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August 28, 2013Follow @JohnVeldhuis
MADISON, Wis. - If UMass' offense turned any heads during Charley Molnar's first season as head coach, it was for the wrong reasons. The Minutemen scored fewer points per game than any other team at the FBS level, including five games where they scored seven points or less.
Advanced statistics don't do UMass any favors, either. The Minutemen had an offensive F/+ rating of -18.8 percent according to FootballOutsiders.com, meaning that UMass' offense was almost 19 percent worse than that of an "average" team. When you combine that woeful rate with a dreadful 3rd down conversion rate (36.59 percent) and a red-zone efficiency rating of just 68.75 percent, it's not hard to see why odds makers have the Wisconsin Badgers as 45-point favorites for Saturday's game.
But Wisconsin defensive coordinator Dave Aranda said the Minutemen will still present an important challenge for his players, who haven't put their new 3-4 scheme into action against another team yet. The Badgers have been playing the Badgers for the past few months, and Aranda said making such a sudden shift could be difficult.
"[UMass] is a spread attack," Aranda said Wednesday after practice. "They use angles and they use the whole field. Just those things are so different from what we've seen in spring and what we've seen in fall camp. Two weeks is cutting it quick in terms of changing from, say, a tank war to an aerial dog fight. From that respect, yes I think they're difficult."
"The way that they spread the field and the way that they get you to I.D. yourself, that's a challenge. It'll be a good opportunity for us to kind of get indoctrinated against that type of offense and what we need to do to defend it."
The Badgers have the benefit of studying film of UMass' offense from last season, but they still have to deal with a certain level of uncertainty. The Minutemen hired a new offensive coordinator in John Bond, who coached previously at Georgia State and Northern Illinois. Bond's system at Georgia State leaned on the run a tad more often than UMass did last season, but both offenses passed the ball just about as much as they ran: UMass had a 48/52 run-to-pass ratio last season, and Georgia State ended up with a 50/50 split.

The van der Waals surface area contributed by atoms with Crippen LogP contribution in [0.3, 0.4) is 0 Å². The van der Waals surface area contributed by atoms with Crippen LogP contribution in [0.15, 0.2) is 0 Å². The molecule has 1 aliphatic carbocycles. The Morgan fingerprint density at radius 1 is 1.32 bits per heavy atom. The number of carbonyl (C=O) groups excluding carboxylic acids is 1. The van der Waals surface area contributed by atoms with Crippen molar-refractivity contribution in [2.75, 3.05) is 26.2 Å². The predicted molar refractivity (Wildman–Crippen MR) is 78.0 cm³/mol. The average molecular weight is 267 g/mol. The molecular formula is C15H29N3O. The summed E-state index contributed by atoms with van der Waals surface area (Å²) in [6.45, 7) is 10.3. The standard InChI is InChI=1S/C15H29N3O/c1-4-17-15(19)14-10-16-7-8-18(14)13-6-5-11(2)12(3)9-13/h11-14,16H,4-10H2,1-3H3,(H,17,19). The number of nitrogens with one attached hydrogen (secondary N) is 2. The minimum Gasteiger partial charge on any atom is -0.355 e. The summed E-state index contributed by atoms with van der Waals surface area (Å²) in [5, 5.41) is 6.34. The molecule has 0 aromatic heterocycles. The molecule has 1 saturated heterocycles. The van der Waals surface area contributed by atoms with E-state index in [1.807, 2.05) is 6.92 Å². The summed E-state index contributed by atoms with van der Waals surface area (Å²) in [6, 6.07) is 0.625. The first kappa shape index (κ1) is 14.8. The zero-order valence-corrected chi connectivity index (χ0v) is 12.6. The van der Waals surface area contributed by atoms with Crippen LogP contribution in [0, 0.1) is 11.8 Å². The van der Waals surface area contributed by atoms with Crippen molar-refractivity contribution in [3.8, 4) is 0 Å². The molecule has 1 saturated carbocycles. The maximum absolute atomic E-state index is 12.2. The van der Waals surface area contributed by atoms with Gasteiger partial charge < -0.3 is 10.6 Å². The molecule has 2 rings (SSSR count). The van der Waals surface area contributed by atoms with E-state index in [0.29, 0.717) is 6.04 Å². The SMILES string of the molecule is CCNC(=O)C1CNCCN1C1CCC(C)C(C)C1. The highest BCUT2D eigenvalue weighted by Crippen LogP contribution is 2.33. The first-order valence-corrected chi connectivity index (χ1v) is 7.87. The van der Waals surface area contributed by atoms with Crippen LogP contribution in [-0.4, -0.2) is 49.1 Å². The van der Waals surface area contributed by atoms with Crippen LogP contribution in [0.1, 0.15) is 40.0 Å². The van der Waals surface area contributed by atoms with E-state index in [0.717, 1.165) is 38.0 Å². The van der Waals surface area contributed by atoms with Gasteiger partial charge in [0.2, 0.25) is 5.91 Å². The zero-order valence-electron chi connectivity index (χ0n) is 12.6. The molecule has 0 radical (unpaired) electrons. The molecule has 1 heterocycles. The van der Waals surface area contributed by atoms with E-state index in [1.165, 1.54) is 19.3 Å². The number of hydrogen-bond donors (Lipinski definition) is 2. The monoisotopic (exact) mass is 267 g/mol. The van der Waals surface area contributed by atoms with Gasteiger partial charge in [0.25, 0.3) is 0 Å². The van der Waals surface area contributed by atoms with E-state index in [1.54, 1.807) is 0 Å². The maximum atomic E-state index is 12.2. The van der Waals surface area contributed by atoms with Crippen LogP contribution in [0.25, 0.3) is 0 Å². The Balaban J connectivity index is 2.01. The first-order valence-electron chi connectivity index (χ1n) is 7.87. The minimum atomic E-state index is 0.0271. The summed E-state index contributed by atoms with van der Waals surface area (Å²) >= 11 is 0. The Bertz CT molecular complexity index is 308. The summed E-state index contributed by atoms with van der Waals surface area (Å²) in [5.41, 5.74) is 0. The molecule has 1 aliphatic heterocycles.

Aranda said it's tempting for him to go back and keep watching film or UMass and Georgia State from last season, but he doesn't want to outsmart himself during this week's game prep.
"You always feel as a coach that there's always something [else to see], and then the concern is that you're chasing ghosts, that type of thing," Aranda said. "The issue here is there's a new offensive coordinator and a new offensive line coach, so we're trying to find things that they liked that they may bring. You're trying to measure that against the head coach that really ran the offense last year.
"Between all those things you're really making your plan off of what you see, but you also have plans if things come up that are not what you see. There has to be kind of a detailed 'A,' 'B,' 'C,' in terms of 'I'm emphasizing this, but I'm holding this in my back pocket.'"
And as for playing a "vanilla" defense against what could be an over-matched opponent, Aranda said the Badgers wouldn't hesitate to use their new base defense. Aranda said if his defense gets the concepts of the new 3-4 down soon, it would be easier for them to build off of their base and unveil different ways of attacking offenses during the regular season.
"Most of our stuff kind of plays off each other," Aranda said. "The concepts are always there, you just kind of build things off of each other in terms of changing this rusher for that rusher. We'll do what we do, and then as it goes whatever we've shown we'll build off of it. It should be a good mix moving forward."
But if the Minutemen's offensive performance doesn't take a significant leap against the Badgers, Aranda can probably save his new defense's biggest wrinkles for a rainier day.
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